Radio / Thirtysomething: Robert Hanks on a decade of Fascism, Communism and documentary features

Click to follow
The Independent Culture
At the time, the Thirties must have seemed a pretty depressing decade, what with unemployment and Fascism and war. In retrospect, though, as Radio 3's Thirties season makes clear, there is something rather comforting about the whole era, perhaps because it's one of those rare times in history when arbitrary chronological labels actually seem to fit in, more or less, with the pattern of events: at one end there's the Wall Street Crash and the onset of the Depression; at the other, the Second World War. You know where you are with the Thirties.

The sense of an era of tidy definitions was taken up in The Red and the Black (Radio 3, Friday), a well- crafted montage feature by Simon Elmes and Julian Hale (who did a similar sort of thing last year with reference to May 1968). As the title suggests, this was a look at the decade in terms of the big ideological conflict, the Red Flag vs the Black Shirt. But while it dealt in terms of big headlines, with some big music in the background for emphasis, the details were the most powerful part - like the man singing a cheery marching song about 'the lads from the BUF', making the Fascists sound a bit like a Brownie pack.

That sense of a slightly hollow innocence is one of the less comforting things about the Thirties. Denis Healey, for instance, talking about his time in the Communist Party to Robert Kee on A Personal View (Radio 3, Saturday), said that nobody in this country had any idea that Stalin's show trials were anything but genuine. It's probably true, but hindsight makes the ignorance seem oddly culpable.

At least ignorance became more difficult as the decade went on. One of the great changes, as recorded in Documenting Ourselves (Radio 3, Monday to Friday), was the rise of documentary on film, in literature and on the radio. Christopher Cook was certainly exaggerating when he said that documentary was 'the nation's preferred aesthetic' - it's a safe bet that more people watched Walt Disney than Humphrey Jennings - but it's probably fair to say that it boomed. Partly, this was just a technological change; portable equipment made documentary possible. But it was also political: the deliberate elevation of the ordinary man.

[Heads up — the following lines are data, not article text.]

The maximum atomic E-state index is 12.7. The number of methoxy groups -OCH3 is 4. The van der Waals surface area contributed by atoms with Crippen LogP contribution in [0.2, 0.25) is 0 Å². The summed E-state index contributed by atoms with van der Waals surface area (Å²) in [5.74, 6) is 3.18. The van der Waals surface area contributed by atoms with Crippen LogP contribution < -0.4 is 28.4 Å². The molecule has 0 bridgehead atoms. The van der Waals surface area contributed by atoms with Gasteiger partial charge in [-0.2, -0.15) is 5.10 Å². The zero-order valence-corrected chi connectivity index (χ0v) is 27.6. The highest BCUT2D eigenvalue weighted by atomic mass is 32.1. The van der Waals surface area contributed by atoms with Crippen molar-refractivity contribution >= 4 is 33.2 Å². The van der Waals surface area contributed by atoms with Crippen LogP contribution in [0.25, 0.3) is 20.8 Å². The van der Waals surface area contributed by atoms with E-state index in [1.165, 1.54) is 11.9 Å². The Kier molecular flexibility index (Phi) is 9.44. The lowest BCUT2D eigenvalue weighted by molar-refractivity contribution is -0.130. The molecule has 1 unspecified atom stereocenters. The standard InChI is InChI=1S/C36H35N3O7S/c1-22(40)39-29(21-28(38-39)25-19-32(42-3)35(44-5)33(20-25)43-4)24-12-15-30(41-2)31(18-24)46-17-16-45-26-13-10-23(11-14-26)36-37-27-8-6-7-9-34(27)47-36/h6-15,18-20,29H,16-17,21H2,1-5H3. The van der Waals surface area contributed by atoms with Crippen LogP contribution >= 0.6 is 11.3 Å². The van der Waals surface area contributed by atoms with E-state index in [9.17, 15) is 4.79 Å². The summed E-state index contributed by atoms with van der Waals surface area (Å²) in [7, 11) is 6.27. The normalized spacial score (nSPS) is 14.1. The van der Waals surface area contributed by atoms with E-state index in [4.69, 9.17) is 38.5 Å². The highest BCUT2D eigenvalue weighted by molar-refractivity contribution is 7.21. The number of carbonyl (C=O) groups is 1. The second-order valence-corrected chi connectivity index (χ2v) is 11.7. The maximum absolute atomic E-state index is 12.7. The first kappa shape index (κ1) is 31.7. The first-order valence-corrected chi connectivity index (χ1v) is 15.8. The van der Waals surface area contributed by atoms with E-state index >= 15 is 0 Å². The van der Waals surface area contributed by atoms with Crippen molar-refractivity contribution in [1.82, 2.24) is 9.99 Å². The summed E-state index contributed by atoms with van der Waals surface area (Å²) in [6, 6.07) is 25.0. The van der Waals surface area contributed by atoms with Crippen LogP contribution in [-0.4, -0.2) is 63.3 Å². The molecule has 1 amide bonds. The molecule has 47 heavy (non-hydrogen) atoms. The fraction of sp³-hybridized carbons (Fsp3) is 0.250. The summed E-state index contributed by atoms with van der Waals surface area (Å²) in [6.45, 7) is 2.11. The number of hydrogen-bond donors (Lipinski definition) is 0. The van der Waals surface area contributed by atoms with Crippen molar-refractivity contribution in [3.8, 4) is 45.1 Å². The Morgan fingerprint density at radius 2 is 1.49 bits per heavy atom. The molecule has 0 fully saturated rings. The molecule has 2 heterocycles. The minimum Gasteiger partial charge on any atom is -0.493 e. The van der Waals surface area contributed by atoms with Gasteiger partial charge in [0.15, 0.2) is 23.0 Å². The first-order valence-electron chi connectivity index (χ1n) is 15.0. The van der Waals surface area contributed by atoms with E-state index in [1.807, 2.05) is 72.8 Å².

There were some silly manifestations of this - the carefully scripted radio 'documentaries' about Northern working life presented by an actor trading under the folksy persona of Harry Hopeful; or the unconscious condescension of the title of a programme about hopping in Kent, 'Opping 'Oliday. At the other extreme, there was the insane particularity of Mass Observation, recording spittoon use and 'female taboos about eating'.

But listening to Fiona McLean's polished series, you realised that the documentary boom was not just a passing craze, but a stage in the development of democracy in this country: it taught people something of the value of their own lives. Without the eccentricity of Mass Observation, perhaps we would not have had the NHS or social security (on The Red and the Black, one man described the indignities of means- testing, when you were forced to sell your furniture before you could claim the dole). On the other hand, you would also have missed out on radio phone-ins. Swings and roundabouts, eh?